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Food Delivery

Food Delivery Workers Secure Landmark Minimum Pay Rate

App-based food delivery workers in New York City will earn $17.96 an hour before tips beginning July 12, an amount that takes into account their costs of operating, Mayor Eric Adams announced Sunday afternoon. With the rate, New York will become the first major U.S. city to establish and implement pay requirements for delivery workers toiling in the gig economy. The hourly rate will increase to $19.96 before tips by April 1, 2025, the mayor said. The standard is a significant increase from the estimated $11 hourly workers currently earn after tips.

Food Delivery Workers Protest For Better Work Conditions

New York City - Deliveristas Unidos, a growing group of food delivery workers in New York City, is now working with the city’s largest union of service workers, representatives with SEIU Local 32BJ announced at a rally on Wednesday. The City first reported news of the partnership. On Wednesday, a group of more than 2,000 food delivery workers biked from Times Square to Foley Square as part of a protest calling for improved work conditions. Their ongoing list of demands includes higher pay, increased bathroom access, and expansions to protected bike lanes. The workers also seek to be recognized as employees of the apps they work for since food delivery workers are technically classified as independent contractors, making them ineligible to join a traditional union. Local 32BJ is now backing those demands.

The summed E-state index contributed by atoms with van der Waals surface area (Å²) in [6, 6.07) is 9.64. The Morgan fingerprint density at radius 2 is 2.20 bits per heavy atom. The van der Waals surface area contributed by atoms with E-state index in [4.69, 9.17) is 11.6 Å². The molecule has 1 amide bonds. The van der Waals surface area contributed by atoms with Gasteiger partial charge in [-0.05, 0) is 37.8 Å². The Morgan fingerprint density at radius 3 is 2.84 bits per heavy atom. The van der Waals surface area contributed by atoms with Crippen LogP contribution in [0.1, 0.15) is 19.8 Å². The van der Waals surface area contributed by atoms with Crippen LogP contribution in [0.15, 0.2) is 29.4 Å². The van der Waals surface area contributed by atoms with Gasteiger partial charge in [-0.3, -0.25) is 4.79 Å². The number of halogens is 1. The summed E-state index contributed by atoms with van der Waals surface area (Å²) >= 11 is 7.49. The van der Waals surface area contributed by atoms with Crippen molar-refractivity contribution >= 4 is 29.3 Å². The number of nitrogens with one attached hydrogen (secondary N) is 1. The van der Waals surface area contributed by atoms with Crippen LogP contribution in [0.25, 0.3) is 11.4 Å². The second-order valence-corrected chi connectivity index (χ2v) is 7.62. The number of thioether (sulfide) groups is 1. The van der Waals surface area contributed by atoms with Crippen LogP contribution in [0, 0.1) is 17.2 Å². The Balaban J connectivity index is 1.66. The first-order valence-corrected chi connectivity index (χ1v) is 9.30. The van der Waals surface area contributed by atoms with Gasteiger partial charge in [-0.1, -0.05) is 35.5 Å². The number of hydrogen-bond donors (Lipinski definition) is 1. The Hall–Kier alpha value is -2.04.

New York City Food Delivery People Are Organizing

New York - Yellow taxis have for years been a symbol of the visual landscape of New York. The Empire State Building, the Bull of Wall Street, Central Park, Times Square and the famous Subway, stand out in the city that until a few months ago did not sleep. Delivery men running daily on their bikes and their electric motorcycles; some on skateboards and scooters, carrying food orders across the city’s five boroughs, are also notorious in the New York cityscape. It’s hard not to see them walking everywhere, sometimes more than public service vehicles, with their helmets and bags of food, with the logos of well-known applications or the names of restaurants. But many feel invisible.
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